Her young children, having already eaten, still tried to scam the strawberries off of the plates, but I just laughed.
I found my breath, blinked, and told her that #1, she went to way too much trouble, and #2, now I felt doubly bad for showing up in my humbled guise.
She reassured me it didn’t matter, and because I knew she meant it I knew I could stay and be comfortable. I pulled out the gorgeous wooden chair with a delicate fabric overlay, and my weary bones sank into the cushioned seat. She asked a blessing for our food, and I tried not to inhale even the plate as I had skipped breakfast in the name of time.
Nourishment and good conversation hydrated my wilted soul, and before I knew it we were chatting and laughing as the sun’s rays laced the windows and table. It was truly a scene out of a book.
I was so glad I didn’t cancel on her at the last minute. Although my watch screamed at me all day that I was late late late; and my shoulder was grumpy and telling me I was overdoing it; and the to-do list taunted and teased me; I needed this time with my friend – even though I had no idea I did. Our time together was good to the last berry and giggle. I left feeling stronger and with a tremendous sense of peace that people are more important than to-do lists. Time with my friend was like a cold glass of water; a nap on rainy day; the smile of a loved one. It was just what I needed. Had I been too proud to go because of how I looked and smelled, I would have missed all of the sweet blessings that came out of our time together – both everything she had planned and our spontaneous conversations.
I walked home thinking about how often I cancel on God when He wants to meet with me. He has planned something extraordinary for us each and every day, but because of being too busy, too tired, too distracted, or too proud (not wanting Him to see me in my sinful estate), I miss the fellowship, intimacy, joy, laughter, healing, company and teaching He has so lovingly designed for our lives. We miss the peace and strength that comes from drawing from the Living Water, Christ (John 4:13), who is also the Bread of Life (John 6:35). I have missed so much goodness that comes from spending time with our Abba Father, Creator, Redeemer, Restorer because I considered other tasks more time sensitive or more important that day. Or, I knew my sin and didn’t want to come to Him all mucky like I was that day with my friend. Later, God, once I’m all cleaned up. But later never comes.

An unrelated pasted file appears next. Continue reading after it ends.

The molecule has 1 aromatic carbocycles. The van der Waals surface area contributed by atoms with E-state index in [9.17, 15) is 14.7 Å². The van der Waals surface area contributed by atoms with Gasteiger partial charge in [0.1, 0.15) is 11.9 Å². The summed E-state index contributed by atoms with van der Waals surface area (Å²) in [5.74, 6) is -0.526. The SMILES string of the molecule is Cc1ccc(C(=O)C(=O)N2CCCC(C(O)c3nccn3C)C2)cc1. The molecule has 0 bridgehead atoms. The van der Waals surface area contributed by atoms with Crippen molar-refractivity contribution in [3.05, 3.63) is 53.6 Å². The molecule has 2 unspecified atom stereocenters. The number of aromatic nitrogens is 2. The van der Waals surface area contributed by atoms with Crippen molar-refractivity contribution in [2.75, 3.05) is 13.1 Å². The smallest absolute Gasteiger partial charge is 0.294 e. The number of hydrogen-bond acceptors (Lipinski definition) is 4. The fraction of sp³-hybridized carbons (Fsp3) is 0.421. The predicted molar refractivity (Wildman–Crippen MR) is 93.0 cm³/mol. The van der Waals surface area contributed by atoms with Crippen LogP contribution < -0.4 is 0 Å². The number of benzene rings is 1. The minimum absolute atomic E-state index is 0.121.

We can get so wrapped up in our own little worlds, we miss the bigger plan – our destiny – that may lie just around the corner revealed in a conversation with God. We spin our wheels on things that don’t make an eternal difference. We stress and strain over tasks that most people never even notice – much less comment on.
That lunch was one of the most precious times I’ve ever spent with a friend. She invited me and asked me to bring nothing. She welcomed me in her home despite how dirty I was, and treated me like a queen for no reason at all except that she loves me and wanted to show me so. It was nothing I deserved or expected, it was a gift given freely.
That is exactly what God does for us. He plans, prepares and invites us to His table. He actually wants us to come with empty hands so He can fill them with blessings like joy, peace, encouragement and strength. He wants nothing from us except to be in communion with us. To be part of our day, involved in our stuff, so He can bear the burden and share the load. He wants to show His love for us, but too often I’ve left Him sitting at a table for one.
It was that lunch date that changed my thinking about spending time with God. It revealed the pride that holds me back. The mis-prioritizing of tasks that leaves my head spinning and stomach churning. The giant hole in my heart that aches until the only One who can fill it, pours His living water into it and fills my soul.
Even though I’ve been walking with God for a long time, I need to be reminded that I can make things unnecessarily complicated between Him and me. The game of hide-and-seek is all me. He’s not hiding from me at all. Rather, He’s waiting for me and for you. Waiting for us to come, just as we are, and respond to the invitation. To relationship with Him over our own special table for two. He sits and waits eternally patient on His children, because He will never leave. He can’t because He cannot break His own oath to Himself – even when we cancel on our end.
Meeting with Him is not about checking yet another obligation off the to-do list. It’s about responding to an invitation, just like my friend’s, and coming with open hands and hungry hearts. He just wants to be with us. Every day. The table is set. He is waiting to listen and to speak. To laugh and cry with us. To dream and plan with us. To discipline and disciple us. To challenge and to hold us.
Will you join Him?